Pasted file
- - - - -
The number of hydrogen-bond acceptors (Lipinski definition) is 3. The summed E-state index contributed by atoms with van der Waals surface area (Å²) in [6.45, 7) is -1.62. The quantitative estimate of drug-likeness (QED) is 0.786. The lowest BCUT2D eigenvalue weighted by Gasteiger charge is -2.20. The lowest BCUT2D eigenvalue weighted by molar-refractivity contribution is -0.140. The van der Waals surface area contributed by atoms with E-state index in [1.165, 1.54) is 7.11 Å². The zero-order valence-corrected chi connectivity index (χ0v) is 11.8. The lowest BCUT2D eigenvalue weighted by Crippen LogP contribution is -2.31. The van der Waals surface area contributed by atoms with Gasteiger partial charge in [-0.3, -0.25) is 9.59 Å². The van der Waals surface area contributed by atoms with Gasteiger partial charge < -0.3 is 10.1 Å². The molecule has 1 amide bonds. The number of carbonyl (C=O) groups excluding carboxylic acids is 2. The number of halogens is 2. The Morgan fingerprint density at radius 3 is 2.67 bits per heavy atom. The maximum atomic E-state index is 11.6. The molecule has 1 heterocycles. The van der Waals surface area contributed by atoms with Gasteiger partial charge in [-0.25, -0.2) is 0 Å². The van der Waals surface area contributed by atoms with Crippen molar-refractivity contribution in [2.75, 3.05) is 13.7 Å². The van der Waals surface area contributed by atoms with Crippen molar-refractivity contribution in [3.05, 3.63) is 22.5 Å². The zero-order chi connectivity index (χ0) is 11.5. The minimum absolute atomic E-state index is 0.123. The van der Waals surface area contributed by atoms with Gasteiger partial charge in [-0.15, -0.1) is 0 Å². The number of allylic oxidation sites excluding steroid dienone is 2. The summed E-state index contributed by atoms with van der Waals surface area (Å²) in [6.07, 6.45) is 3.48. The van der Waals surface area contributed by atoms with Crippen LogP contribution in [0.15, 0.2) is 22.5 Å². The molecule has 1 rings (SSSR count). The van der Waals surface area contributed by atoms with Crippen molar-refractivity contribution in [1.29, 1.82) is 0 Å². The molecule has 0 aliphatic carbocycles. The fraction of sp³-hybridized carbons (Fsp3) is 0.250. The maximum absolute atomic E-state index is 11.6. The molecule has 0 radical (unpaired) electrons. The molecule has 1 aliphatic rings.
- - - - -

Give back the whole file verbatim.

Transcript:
The number of hydrogen-bond acceptors (Lipinski definition) is 3. The summed E-state index contributed by atoms with van der Waals surface area (Å²) in [6.45, 7) is -1.62. The quantitative estimate of drug-likeness (QED) is 0.786. The lowest BCUT2D eigenvalue weighted by Gasteiger charge is -2.20. The lowest BCUT2D eigenvalue weighted by molar-refractivity contribution is -0.140. The van der Waals surface area contributed by atoms with E-state index in [1.165, 1.54) is 7.11 Å². The zero-order valence-corrected chi connectivity index (χ0v) is 11.8. The lowest BCUT2D eigenvalue weighted by Crippen LogP contribution is -2.31. The van der Waals surface area contributed by atoms with Gasteiger partial charge in [-0.3, -0.25) is 9.59 Å². The van der Waals surface area contributed by atoms with Gasteiger partial charge < -0.3 is 10.1 Å². The molecule has 1 amide bonds. The number of carbonyl (C=O) groups excluding carboxylic acids is 2. The number of halogens is 2. The Morgan fingerprint density at radius 3 is 2.67 bits per heavy atom. The maximum atomic E-state index is 11.6. The molecule has 1 heterocycles. The van der Waals surface area contributed by atoms with Gasteiger partial charge in [-0.25, -0.2) is 0 Å². The van der Waals surface area contributed by atoms with Crippen molar-refractivity contribution in [2.75, 3.05) is 13.7 Å². The van der Waals surface area contributed by atoms with Crippen molar-refractivity contribution in [3.05, 3.63) is 22.5 Å². The zero-order chi connectivity index (χ0) is 11.5. The minimum absolute atomic E-state index is 0.123. The van der Waals surface area contributed by atoms with Gasteiger partial charge in [-0.15, -0.1) is 0 Å². The number of allylic oxidation sites excluding steroid dienone is 2. The summed E-state index contributed by atoms with van der Waals surface area (Å²) in [6.07, 6.45) is 3.48. The van der Waals surface area contributed by atoms with Crippen LogP contribution in [0.15, 0.2) is 22.5 Å². The molecule has 1 rings (SSSR count). The van der Waals surface area contributed by atoms with Crippen molar-refractivity contribution in [1.29, 1.82) is 0 Å². The molecule has 0 aliphatic carbocycles. The fraction of sp³-hybridized carbons (Fsp3) is 0.250. The maximum absolute atomic E-state index is 11.6. The molecule has 0 radical (unpaired) electrons. The molecule has 1 aliphatic rings.